With permission, Mr Speaker, I would like to make a statement on the “Shaping a healthier future” programme, a locally led review of NHS services across north-west London.
The NHS is one of the greatest institutions in the world. Ensuring that it is sustainable and that it serves the best interests of patients sometimes means taking tough decisions. The population of north-west London is growing and will reach approximately 2.15 million by 2018. About 300,000 people have a long-term condition. However, there is great variation in the quality of acute care. In 2011, there was a 10% higher mortality rate at weekends for emergency admissions, and the number of hospital re-admissions differs considerably across the area. The Independent Reconfiguration Panel expressed concerns that the status quo in north-west London was neither sustainable nor desirable, and might not even be stable.
In order to address these challenges, the NHS in London started the “Shaping a healthier future” programme in 2009. It proposed significant changes to services, including centralising accident and emergency services at five rather than nine hospitals; 24/7 urgent care centres at all nine hospitals; 24/7 consultant cover in all obstetric wards; a brand new trauma hospital at St Mary’s hospital, Paddington; brand new custom-built local hospitals at Ealing and Charing Cross; seven-day access to GP surgeries throughout north-west London; the creation of over 800 additional posts to improve out-of-hospital care, including a named, accountable clinician for all vulnerable and elderly patients with fully integrated provision by the health and social care systems; and increased investment in mental health and psychiatric liaison services.
These changes represent the most ambitious plans to transform care put forward by any NHS local area to date. They are forward-thinking and address many of the most pressing issues facing the NHS, including seven-day working, improved hospital safety and proactive out-of-hospital and GP services. The improvements in emergency care alone should save about 130 lives per annum and the transformation in out-of-hospital care many more, giving north-west London probably the best out-of-hospital care anywhere in the country.
The plans are supported by all eight clinical commissioning groups, the medical directors of all nine local NHS trusts, and all local councils except Ealing. It was as a result of a referral to me by Ealing council on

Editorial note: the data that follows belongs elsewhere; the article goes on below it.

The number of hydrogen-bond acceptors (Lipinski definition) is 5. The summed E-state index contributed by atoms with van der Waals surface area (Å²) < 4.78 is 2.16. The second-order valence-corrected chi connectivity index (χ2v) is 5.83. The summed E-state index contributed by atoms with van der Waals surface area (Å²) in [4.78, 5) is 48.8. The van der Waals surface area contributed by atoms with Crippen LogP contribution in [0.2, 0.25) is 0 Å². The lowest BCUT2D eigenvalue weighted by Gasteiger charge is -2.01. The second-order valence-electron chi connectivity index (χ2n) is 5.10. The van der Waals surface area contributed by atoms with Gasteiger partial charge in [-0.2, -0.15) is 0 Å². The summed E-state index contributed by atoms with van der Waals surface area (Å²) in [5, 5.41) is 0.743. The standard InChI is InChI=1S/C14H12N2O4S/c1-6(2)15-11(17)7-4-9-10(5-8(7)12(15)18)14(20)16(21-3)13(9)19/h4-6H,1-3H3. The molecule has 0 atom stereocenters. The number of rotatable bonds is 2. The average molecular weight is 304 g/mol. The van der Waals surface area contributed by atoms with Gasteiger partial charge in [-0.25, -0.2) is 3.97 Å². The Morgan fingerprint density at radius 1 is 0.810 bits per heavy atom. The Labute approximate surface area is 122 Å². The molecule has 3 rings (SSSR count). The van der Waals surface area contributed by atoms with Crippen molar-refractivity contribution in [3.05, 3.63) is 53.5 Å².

The panel submitted its comprehensive report to me on
“the way forward for the future and that the proposals for change will enable the provision of safe, sustainable and accessible services.”
Today I have accepted the panel’s advice in full and it will be published on the panel’s website.
The panel also says that while the changes to A and E at Central Middlesex and Hammersmith hospitals should be implemented as soon as practicable, further work is required before a final decision can be made about the range of services to be provided from the Ealing and Charing Cross hospital sites.
Because the process to date has already taken four years, causing considerable and understandable local concern, I have today decided it is time to end the uncertainty. Therefore, while I accept the need for further work, as the IRP suggests, I have decided that the outcome should be that Ealing and Charing Cross hospitals should continue to offer an A and E service, even if it is a different shape or size from that currently offered.
Any changes implemented as part of “Shaping a healthier future” should be implemented by local commissioners following proper public engagement and in line with the emerging principles of the Keogh review of accident and emergency services.
I have today written to the chair and vice-chair of the health and adult social services standing scrutiny panel of the London borough of Ealing council, the chair of the IRP Lord Bernie Ribeiro, the chief executive of NHS England and local MPs, informing them of my decision.
These much-needed changes will put patients at the centre of their local NHS, with more accessible, 24/7 front-line care at home, in GP surgeries, in hospitals and in the community. More money will be spent on front-line care, which focuses on the patient. Less will be wasted on duplication and under-performing services.
Let me be clear that, in the joint words of the medical directors at hospitals affected, there is a
“very high level of clinical support for this programme across NW London”.
Local services will be designed by clinicians and local residents and will be based on the specific needs of the population.
None of these changes will take place until NHS England is convinced that the necessary increases in capacity in north-west London’s hospitals and primary and community services have taken place.
I want to put on the record my thanks to the IRP for its thorough advice. As the medical directors of all the local hospitals concerned said in their letter to me, these changes will
“save many lives each year and significantly improve patients care and experience of the NHS.”
When local doctors tell me that that is the prize, I will not duck a difficult decision.
I commend this statement to the House.